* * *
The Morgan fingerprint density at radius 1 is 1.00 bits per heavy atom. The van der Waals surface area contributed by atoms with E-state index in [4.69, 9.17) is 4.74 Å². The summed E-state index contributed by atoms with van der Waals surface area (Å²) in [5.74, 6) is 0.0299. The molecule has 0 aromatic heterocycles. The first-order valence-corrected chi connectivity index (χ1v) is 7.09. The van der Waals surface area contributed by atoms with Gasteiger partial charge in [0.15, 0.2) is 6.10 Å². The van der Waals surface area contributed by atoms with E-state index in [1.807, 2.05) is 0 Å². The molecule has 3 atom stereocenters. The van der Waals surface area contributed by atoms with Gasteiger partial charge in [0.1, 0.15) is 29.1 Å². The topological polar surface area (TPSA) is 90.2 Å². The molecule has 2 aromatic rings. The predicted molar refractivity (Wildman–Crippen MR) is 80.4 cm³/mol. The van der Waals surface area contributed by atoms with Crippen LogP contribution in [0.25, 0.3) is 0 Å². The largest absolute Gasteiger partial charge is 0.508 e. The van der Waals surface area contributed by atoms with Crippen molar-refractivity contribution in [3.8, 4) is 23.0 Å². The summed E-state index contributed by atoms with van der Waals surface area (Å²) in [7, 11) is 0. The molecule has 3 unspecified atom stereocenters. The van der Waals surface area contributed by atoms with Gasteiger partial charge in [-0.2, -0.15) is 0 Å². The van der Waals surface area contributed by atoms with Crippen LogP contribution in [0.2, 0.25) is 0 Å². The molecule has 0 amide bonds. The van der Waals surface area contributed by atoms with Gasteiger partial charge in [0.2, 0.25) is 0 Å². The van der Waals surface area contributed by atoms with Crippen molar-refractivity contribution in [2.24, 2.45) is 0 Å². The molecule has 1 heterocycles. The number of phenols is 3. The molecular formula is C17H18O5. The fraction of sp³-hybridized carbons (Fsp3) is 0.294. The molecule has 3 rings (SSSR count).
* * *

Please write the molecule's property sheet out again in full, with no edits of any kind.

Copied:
The Morgan fingerprint density at radius 1 is 1.00 bits per heavy atom. The van der Waals surface area contributed by atoms with E-state index in [4.69, 9.17) is 4.74 Å². The summed E-state index contributed by atoms with van der Waals surface area (Å²) in [5.74, 6) is 0.0299. The molecule has 0 aromatic heterocycles. The first-order valence-corrected chi connectivity index (χ1v) is 7.09. The van der Waals surface area contributed by atoms with Gasteiger partial charge in [0.15, 0.2) is 6.10 Å². The van der Waals surface area contributed by atoms with E-state index in [1.807, 2.05) is 0 Å². The molecule has 3 atom stereocenters. The van der Waals surface area contributed by atoms with Gasteiger partial charge in [0.1, 0.15) is 29.1 Å². The topological polar surface area (TPSA) is 90.2 Å². The molecule has 2 aromatic rings. The predicted molar refractivity (Wildman–Crippen MR) is 80.4 cm³/mol. The van der Waals surface area contributed by atoms with Crippen LogP contribution in [0.25, 0.3) is 0 Å². The largest absolute Gasteiger partial charge is 0.508 e. The van der Waals surface area contributed by atoms with Crippen molar-refractivity contribution in [3.8, 4) is 23.0 Å². The summed E-state index contributed by atoms with van der Waals surface area (Å²) in [7, 11) is 0. The molecule has 3 unspecified atom stereocenters. The van der Waals surface area contributed by atoms with Gasteiger partial charge in [-0.2, -0.15) is 0 Å². The van der Waals surface area contributed by atoms with Crippen LogP contribution in [0.2, 0.25) is 0 Å². The molecule has 0 amide bonds. The van der Waals surface area contributed by atoms with Gasteiger partial charge in [0.2, 0.25) is 0 Å². The van der Waals surface area contributed by atoms with Crippen molar-refractivity contribution in [2.24, 2.45) is 0 Å². The molecule has 1 heterocycles. The number of phenols is 3. The molecular formula is C17H18O5. The fraction of sp³-hybridized carbons (Fsp3) is 0.294. The molecule has 3 rings (SSSR count).